The meeting, according to Manuel and Wilpon, was strictly a baseball discussion.
"I didn't come here to fire anybody," Wilpon said.
Nonetheless, the similarities were striking to the situation in Anaheim two years earlier, when Minaya took an unscheduled flight to meet the team and dismissed then-manager Willie Randolph shortly thereafter. Though Manuel does not appear to be in such imminent danger, the presence of Wilpon and Minaya indicates that he has stepped onto shaky ground.
"I wouldn't be here if I felt good about everything going on," Wilpon said.
Minaya declined to comment.
Wilpon and Minaya both plan on staying for Monday and Tuesday's games against the Braves, heading back to New York when the team flies north to Washington.
Through 38 games, the Mets are 18-20, losers of five straight after a seven-game winning streak in late April. For Manuel to survive the length of a contract that expires after this season, he will need to generate a more consistent winning atmosphere.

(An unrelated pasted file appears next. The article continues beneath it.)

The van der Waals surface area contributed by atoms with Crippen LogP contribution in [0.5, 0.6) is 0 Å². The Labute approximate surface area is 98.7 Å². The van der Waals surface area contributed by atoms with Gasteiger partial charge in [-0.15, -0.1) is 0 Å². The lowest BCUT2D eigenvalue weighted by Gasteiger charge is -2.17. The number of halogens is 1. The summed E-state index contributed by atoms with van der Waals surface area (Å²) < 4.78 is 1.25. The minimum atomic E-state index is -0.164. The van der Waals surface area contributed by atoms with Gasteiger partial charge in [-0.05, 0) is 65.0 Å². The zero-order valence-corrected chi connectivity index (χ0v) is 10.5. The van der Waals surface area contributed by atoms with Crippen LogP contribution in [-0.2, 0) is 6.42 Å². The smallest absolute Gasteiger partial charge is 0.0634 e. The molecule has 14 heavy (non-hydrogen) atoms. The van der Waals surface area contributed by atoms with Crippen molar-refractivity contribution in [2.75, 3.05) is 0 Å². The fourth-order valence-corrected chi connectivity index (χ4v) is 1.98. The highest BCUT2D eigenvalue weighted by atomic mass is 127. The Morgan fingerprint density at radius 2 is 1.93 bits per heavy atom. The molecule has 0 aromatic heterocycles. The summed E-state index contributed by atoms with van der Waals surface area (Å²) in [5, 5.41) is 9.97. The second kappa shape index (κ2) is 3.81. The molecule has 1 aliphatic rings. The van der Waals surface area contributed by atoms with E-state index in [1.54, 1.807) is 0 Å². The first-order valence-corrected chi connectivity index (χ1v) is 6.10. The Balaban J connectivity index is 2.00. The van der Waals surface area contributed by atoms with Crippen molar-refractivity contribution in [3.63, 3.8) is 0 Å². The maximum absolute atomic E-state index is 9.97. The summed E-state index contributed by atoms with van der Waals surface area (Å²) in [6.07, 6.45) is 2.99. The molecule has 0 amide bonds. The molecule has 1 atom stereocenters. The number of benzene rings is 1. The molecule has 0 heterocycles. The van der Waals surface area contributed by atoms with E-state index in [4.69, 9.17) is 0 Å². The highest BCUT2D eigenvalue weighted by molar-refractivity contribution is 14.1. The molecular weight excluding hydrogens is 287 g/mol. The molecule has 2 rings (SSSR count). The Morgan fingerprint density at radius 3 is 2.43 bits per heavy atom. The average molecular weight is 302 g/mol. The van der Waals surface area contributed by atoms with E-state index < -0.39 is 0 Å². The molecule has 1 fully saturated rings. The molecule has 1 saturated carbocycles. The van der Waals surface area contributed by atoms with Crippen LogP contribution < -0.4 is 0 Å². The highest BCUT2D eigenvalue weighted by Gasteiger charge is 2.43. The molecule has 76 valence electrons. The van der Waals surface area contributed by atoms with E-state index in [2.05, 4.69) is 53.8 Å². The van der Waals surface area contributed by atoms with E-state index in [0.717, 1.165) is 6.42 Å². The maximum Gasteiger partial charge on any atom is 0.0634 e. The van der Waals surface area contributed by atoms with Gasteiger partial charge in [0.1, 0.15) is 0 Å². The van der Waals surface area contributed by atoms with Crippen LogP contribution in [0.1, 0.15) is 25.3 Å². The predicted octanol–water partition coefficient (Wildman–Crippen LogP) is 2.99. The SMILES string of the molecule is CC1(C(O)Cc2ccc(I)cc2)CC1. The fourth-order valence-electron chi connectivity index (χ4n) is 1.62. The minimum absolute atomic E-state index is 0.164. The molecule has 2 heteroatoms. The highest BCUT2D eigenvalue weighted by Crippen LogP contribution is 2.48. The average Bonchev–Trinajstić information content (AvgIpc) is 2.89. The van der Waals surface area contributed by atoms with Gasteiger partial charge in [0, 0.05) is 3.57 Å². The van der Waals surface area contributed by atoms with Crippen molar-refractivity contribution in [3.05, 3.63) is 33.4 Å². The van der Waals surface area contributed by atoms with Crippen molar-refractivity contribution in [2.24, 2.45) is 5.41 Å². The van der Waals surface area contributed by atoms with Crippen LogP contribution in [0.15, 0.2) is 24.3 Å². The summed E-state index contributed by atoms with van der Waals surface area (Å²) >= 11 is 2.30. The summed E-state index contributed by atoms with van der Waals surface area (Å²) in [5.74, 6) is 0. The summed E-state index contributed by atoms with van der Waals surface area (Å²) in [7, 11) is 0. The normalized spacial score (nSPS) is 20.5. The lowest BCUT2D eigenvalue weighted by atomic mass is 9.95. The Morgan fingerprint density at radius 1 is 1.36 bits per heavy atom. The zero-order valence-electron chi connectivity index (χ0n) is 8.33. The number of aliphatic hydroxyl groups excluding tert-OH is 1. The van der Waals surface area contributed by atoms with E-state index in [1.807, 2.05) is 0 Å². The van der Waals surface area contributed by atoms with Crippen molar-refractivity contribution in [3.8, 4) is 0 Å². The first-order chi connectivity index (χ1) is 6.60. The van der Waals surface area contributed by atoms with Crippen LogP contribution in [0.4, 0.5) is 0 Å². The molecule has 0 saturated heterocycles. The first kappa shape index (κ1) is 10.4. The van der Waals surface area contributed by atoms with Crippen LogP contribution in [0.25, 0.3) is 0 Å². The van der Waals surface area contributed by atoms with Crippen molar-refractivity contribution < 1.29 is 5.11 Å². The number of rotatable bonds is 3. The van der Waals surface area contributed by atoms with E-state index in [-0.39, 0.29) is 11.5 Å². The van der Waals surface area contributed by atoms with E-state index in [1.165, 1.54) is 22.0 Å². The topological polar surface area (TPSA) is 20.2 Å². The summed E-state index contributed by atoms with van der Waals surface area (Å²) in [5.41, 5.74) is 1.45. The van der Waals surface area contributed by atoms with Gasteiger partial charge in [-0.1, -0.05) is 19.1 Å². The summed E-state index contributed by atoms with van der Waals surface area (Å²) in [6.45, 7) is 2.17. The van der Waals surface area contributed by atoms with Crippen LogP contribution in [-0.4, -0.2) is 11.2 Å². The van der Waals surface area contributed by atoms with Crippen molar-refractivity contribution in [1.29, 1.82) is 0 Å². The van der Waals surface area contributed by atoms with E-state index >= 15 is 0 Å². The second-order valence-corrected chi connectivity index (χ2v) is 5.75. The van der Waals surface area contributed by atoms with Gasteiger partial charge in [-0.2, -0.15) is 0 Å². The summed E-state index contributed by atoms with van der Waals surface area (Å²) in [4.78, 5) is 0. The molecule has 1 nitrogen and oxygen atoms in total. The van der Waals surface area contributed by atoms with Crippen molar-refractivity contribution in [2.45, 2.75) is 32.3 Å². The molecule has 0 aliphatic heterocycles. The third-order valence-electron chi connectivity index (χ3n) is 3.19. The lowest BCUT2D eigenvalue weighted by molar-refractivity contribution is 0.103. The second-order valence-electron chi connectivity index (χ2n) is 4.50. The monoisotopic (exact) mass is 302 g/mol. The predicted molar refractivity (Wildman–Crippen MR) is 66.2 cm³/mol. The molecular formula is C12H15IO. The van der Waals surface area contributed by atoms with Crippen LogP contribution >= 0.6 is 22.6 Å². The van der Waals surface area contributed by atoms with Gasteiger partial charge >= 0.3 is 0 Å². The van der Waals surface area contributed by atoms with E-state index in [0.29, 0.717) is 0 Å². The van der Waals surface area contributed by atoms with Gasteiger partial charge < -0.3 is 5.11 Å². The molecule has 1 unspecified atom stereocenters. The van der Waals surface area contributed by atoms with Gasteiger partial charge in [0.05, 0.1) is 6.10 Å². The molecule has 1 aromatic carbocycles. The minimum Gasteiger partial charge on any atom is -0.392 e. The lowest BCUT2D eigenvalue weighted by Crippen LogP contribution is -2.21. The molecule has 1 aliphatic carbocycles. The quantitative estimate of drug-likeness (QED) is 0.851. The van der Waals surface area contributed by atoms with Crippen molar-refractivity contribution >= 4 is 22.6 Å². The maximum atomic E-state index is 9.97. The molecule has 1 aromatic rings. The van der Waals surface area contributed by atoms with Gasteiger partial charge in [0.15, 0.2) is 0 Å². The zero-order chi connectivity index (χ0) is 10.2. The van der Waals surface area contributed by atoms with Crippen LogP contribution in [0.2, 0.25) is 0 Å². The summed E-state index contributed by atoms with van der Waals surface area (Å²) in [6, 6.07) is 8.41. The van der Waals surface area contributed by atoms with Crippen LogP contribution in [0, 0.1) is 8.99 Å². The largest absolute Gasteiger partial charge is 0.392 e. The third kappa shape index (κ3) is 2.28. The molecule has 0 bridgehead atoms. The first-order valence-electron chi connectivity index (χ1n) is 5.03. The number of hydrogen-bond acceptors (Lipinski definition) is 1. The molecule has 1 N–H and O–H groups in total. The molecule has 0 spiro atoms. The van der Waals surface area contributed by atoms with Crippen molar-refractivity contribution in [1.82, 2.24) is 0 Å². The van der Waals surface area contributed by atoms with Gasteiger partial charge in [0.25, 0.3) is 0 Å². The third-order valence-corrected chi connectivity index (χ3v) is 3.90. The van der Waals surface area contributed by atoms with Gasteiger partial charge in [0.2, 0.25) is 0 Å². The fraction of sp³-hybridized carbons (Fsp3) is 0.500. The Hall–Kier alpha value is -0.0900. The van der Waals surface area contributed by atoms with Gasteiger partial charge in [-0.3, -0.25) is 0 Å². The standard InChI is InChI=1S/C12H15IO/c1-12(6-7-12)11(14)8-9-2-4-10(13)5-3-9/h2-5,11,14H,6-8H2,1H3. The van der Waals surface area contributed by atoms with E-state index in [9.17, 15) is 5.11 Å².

"I believe we'll turn it around," Manuel said. "I believe we'll play well."
"Jerry and Omar both know what's expected, and they're both working at it," Wilpon said. "We're 38 games into the season, right? If I was going to make a change this quick, I should have made it last year and we didn't do that. We're working towards getting this thing right."